NEWS AT PROJECT ADVENTURE

Summer Camp & Social Emotional Learning

3 December 2019 Our trainers are one of a kind. They possess the skills to create programs to engage their students, educate their participants, and sneak learning into fun activities. Camille Oosterman is one of these trainers. She takes great pride in the work she does to coordinate the logistics of our summer camp AND deliver training to camp directors and staff so their campers have memorable experiences.  Camille writes about the important role summer camps play in the lives of our youth and how investing in their learning is important all year long. Camp can be transformative for many who experience it. It is often the first time a child is away from home for an extended length of time, and the opportunities for growth are numerous. Whether we are aware of it or not, most camp communities are the next place outside of home or school where a child gets to learn, practice, and experiment with their social and emotional skills. Self-AwarenessOne of the major issues that camp professionals have to deal with is the issue of homesickness, especially with young campers. Helping these children become more aware of and connected to their own thoughts and feeling can help alleviate the anxiety that comes with being away from home. When a child can more accurately name what is bothering them, it becomes easier to accept and manage that emotion. Social Awareness & Self-ManagementCampers are often given different responsibilities than they might have at home. It's hard to ignore a pile of dirty clothes when you're sharing a small cabin with five other people! It's important to help campers become aware of the impact their actions can have on those around them, from cleaning up after themselves to treating their fellow campers with kindness. Relationship SkillsCamp is about building community and developing deep, lasting relationships, so provide opportunities for these to happen.Encourage your campers to interact in a kind and respectful manner. Use your Full Value Commitment, or create a safe space.Set up programming to ease campers into the experience and facilitate productive activities that foster a greater sense of community. Responsible Decision-MakingHelp your campers learn how to make decisions that benefit themselves and their camp community. By doing this, campers will take greater pride in their space, their friendships, and themselves.Eat the right food. Show campers why it's not the best decision to eat ice cream at every meal even though it might be all you really want. Explain their food options and how these foods benefit them physically and mentally.Allow campers the opportunity to experience the natural consequences for the choices they make. Need an activity for that? We've got plenty! None of this is revolutionary to the seasoned camp professional. With a few small tweaks to your staff training and providing your counselors with a few additional tools, it's easy to integrate the language of social and emotional learning skills into your camp community. Find more about how your camp can support the ongoing social and emotional learning work of your neighboring school districts by emailing Camille. She'll design a program that benefits your broader camp community.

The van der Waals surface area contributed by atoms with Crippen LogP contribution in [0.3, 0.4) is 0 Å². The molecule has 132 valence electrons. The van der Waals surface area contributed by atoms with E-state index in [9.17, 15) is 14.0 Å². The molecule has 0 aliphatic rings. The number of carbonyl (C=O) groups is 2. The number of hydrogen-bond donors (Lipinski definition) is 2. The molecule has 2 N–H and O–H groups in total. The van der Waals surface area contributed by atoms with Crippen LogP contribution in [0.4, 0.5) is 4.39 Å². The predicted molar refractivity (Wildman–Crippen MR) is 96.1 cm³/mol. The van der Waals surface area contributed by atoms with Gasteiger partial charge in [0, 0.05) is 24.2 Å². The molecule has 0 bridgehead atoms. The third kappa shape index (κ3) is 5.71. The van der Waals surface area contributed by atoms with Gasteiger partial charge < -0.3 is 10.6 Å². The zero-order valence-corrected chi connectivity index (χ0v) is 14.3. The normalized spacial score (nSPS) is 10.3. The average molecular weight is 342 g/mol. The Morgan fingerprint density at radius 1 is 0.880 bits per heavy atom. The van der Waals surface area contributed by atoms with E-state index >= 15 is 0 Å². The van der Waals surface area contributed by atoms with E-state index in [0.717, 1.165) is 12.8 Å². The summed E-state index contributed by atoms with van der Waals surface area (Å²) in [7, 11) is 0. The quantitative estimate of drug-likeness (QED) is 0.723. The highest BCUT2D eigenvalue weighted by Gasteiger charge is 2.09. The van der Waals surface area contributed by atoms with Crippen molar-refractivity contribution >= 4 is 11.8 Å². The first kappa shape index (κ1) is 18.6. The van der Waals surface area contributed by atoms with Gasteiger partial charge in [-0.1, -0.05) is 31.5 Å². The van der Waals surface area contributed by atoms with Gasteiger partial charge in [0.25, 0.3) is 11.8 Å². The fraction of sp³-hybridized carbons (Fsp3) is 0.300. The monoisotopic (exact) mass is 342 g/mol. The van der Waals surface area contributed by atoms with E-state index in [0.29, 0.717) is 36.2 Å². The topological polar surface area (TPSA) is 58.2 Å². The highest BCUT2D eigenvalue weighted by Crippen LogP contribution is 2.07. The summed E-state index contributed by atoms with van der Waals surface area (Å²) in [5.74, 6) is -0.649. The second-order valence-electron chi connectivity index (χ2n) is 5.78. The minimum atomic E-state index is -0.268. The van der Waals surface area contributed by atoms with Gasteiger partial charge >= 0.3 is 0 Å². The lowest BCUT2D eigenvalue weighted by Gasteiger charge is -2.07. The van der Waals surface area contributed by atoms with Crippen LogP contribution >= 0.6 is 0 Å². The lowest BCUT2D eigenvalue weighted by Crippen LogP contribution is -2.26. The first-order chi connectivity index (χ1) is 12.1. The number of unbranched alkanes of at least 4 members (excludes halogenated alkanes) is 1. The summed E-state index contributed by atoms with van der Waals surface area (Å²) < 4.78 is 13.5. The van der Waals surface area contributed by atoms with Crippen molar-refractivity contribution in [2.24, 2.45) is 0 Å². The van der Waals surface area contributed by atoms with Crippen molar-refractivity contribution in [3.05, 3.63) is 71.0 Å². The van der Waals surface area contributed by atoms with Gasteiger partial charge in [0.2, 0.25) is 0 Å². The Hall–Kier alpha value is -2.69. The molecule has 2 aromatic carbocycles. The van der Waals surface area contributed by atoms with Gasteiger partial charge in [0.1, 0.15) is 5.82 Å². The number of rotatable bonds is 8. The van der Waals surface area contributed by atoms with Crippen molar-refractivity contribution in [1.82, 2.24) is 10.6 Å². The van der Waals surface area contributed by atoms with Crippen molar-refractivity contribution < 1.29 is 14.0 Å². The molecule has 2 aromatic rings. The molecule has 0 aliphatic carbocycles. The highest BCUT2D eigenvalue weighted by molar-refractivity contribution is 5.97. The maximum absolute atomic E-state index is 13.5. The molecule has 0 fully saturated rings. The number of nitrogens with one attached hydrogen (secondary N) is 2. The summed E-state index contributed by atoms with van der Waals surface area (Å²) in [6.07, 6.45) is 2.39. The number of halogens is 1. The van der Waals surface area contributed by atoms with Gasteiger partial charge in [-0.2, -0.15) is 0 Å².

Experiential Learning for SEL